Vermont hospitals are seeing a slight uptick in cases of the latest subvariant of the coronavirus.

Health officials say that, like previous subvariants, the BA.5 omicron subvariant is more transmissible, which has led to higher hospitalization rates.

Rick Hildebrant, chief medical information officer at the Rutland Regional Medical Center, said the number of cases “has gone slightly up but not significantly. While there are some states really struggling with surges, Vermont is at the lowest amount of cases.” 

According to the Centers for Disease Control, cases of the BA.4 and BA.5 subvariants account for close to 60% of cases in the Northeast.

“It does seem like we’re starting to get into an every few months cycle,” said Timothy Lahey, infectious disease specialist at the UVM Medical Center. “The challenge is it’s not exactly predictable.”   

State health officials do not believe the virus is more severe than previous strains, but according to Vermont’s weekly surveillance report, hospitalizations are up despite case counts in Vermont being down.

According to the CDC, case counts could be as much as ten times higher than what states are reporting.

“Case counts that we’re reporting are confirmed probable cases,” said Patsy Kelso, state epidemiologist for the Vermont Department of Health. “They don’t include the vast majority of tests that are done by people at home. So, we really have limited data on the true number of cases.”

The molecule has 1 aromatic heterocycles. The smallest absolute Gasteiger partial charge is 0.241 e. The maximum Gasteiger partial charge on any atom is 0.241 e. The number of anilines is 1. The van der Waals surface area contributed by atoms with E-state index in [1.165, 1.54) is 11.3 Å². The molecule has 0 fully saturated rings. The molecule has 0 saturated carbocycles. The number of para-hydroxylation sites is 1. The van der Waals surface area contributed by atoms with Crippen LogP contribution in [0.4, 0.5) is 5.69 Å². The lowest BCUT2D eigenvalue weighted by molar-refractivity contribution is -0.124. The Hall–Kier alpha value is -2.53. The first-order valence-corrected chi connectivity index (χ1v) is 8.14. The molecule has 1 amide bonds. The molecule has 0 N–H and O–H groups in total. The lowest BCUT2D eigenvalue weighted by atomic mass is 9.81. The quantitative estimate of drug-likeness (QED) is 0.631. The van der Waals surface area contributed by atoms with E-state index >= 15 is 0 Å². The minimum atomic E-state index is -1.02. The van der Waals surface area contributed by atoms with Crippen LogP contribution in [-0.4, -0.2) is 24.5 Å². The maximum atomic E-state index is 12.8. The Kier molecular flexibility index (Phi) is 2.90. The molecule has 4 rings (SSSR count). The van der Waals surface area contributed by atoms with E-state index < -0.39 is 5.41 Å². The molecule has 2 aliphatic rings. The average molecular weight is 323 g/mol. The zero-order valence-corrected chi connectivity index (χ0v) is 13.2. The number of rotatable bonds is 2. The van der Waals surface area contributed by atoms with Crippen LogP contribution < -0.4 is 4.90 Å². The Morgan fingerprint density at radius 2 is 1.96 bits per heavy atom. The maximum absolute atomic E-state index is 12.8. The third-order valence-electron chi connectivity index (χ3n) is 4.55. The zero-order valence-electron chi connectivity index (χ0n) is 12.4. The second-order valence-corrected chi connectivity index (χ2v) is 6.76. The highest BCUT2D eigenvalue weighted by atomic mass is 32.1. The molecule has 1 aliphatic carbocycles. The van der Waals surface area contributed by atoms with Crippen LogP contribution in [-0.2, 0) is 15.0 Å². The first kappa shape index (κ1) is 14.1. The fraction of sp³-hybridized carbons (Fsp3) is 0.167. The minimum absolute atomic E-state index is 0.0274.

Lahey says people should pay more attention to the number of hospitalizations rather than the number of cases.

“If they both go up, we could mask up more frequently like in grocery stores, but if it turns out that the number of cases goes up but the number of hospitalizations doesn’t, then we may not need to,” he said.

Vermont health experts say the best way to protect is to be up to date on vaccinations and booster shots. It may not prevent infection from BA.5, but it will likely keep you out of the hospital

State health officials say they will continue to monitor BA.5 and expect to see a new booster shot available in the fall.